By Brian M. Sammons
Here it is, the spookiest month of the year. Sadly I don’t have any overtly horrific games to cover, but I’ve got two, both with lots of nasty murderous monsters in them, so that’s got to count for something? And they’re both pretty good, so there’s that too. So without further ado, let’s get too it.
RAGE, by id Software and Bethesda Softworks, Rated M, PC, PS3, Xbox 360
Starting off like a riff on Bethesda’s other post-apocalyptic series, FALLOUT, you play as someone who sat out the end of the world in an underground bunker, only to emerge many years later to find a world in ruin, populated by survivors, raiders, and horrible mutants. But it’s the details that set RAGE apart. First the story, in this game the world wasn’t blown apart by nuclear annihilation, but by a massive comment. You play as one of the lucky few chosen to sleep through the end of the world in frozen life-supported status. Unfortunately when you wake up a hundred-odd-years later you’re the only one left alive from you “arc”. So almost literally you are a babe alone in the woods, or in this case the blasted, desert wasteland.
Soon you’ve got a gun, a car, and plenty of baddies to fight, and while this game may have the look of both a RPG and an open world game, it really is neither. It is 100% a first person shooter (FPS) that id Software made so famous with DOOM. You essentially go from inside location blasting mutants and gun-toting maniacs to inside location to do more of the same. I don’t mean to belittle this, as RAGE handles the FPS action very well with a nice range of enemies and memorable locations. Furthermore the enemy AI is also top notch. They take cover when fired upon, use tactics to advance and retreat, and die really well. Yeah I know that last bit sounds silly, but each bad guy goes down with gurgling, twitching style as opposed to just ragdolling when the last bullet rips into them like many other games do. If you like high quality FPS gameplay, RAGE will do that for you in spades.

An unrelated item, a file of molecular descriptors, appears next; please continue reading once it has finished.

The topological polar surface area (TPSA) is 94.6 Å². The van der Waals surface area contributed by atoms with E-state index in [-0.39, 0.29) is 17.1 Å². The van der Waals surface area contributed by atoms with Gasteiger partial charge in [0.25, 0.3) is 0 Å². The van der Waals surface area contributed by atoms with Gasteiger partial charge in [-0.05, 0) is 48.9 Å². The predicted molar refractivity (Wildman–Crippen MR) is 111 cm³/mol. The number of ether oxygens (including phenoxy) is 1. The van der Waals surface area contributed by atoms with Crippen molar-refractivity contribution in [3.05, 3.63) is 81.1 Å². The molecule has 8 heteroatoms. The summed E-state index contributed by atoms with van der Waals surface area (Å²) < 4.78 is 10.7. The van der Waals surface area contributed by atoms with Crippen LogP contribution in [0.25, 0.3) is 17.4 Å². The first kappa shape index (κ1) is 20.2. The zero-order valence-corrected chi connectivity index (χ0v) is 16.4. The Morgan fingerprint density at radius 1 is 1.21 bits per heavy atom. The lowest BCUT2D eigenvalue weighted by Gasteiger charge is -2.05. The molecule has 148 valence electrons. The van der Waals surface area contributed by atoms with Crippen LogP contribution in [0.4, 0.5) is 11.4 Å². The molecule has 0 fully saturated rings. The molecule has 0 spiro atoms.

As for that wide open, blasted wasteland, that’s where the second element of RAGE comes into play, the cars. Taking a page from MAD MAX, vehicles play a major part in RAGE. You race them for certificates you later use to upgrade your ride. You can make timed package deliveries for extra cash, not to mention stunt jumps just for fun. You battle bandits and raiders in their own souped-up wasteland roadsters as you go from point A to point B. But moreover, these driving bits break up things a little from constant shooting. They are handled well and lean more to the side of fun than tedious, which is a very good thing. Also the cars thankfully handle better than a lot of vehicles in a lot of other, more car-centric games. Yes I’m looking at you, GTA 4 and your tires made out of butter.
Perhaps the strongest thing this game has going for it is just how amazing everything looks. The graphics are, in a word, breathtaking. But more than just a technological achievement, what you actually see makes such a great impression. At one point your character has to go into the forebodingly named “Dead City” and even though it’s pretty much just a linear “dungeon” set dressed to look like a ruined city, it looks amazing. It is far more awe-inspiring than anything in that other, better known post-apocalyptic also put out by Bethesda. This was easily my favorite spot in the game, but nothing is really lacking. Even the usually boring sewer levels look grate and are thankfully short. So without hyping this up too much, RAGE just looks incredible.
Rounding out the checks in the win column, there are a nice collection of mini games to occupy your time, including a pretty good MAGIC: THE GATHERING like card battle game that I actually enjoyed playing, when most of the time these card games inside video game worlds are just a chore. The characters you interact with look good and gesture and react realistically when you talk to them. There is a nice selection of weapons to blast baddies with, with most having a variety of ammo types to play around with, each putting a new spin on how they dole out the carnage. Like all games these days there’s a multiplayer component, however here it’s rather slight, but it does add something new to the story as you can find out the reasons for some of the things you encounter in the single player experience. Each episode is a prequel of sorts and they’re nice, quick cooperative adventures. Oh and let’s not forget the repeatable run and gun TV game show that has you shooting mutants in the face for fun and profit.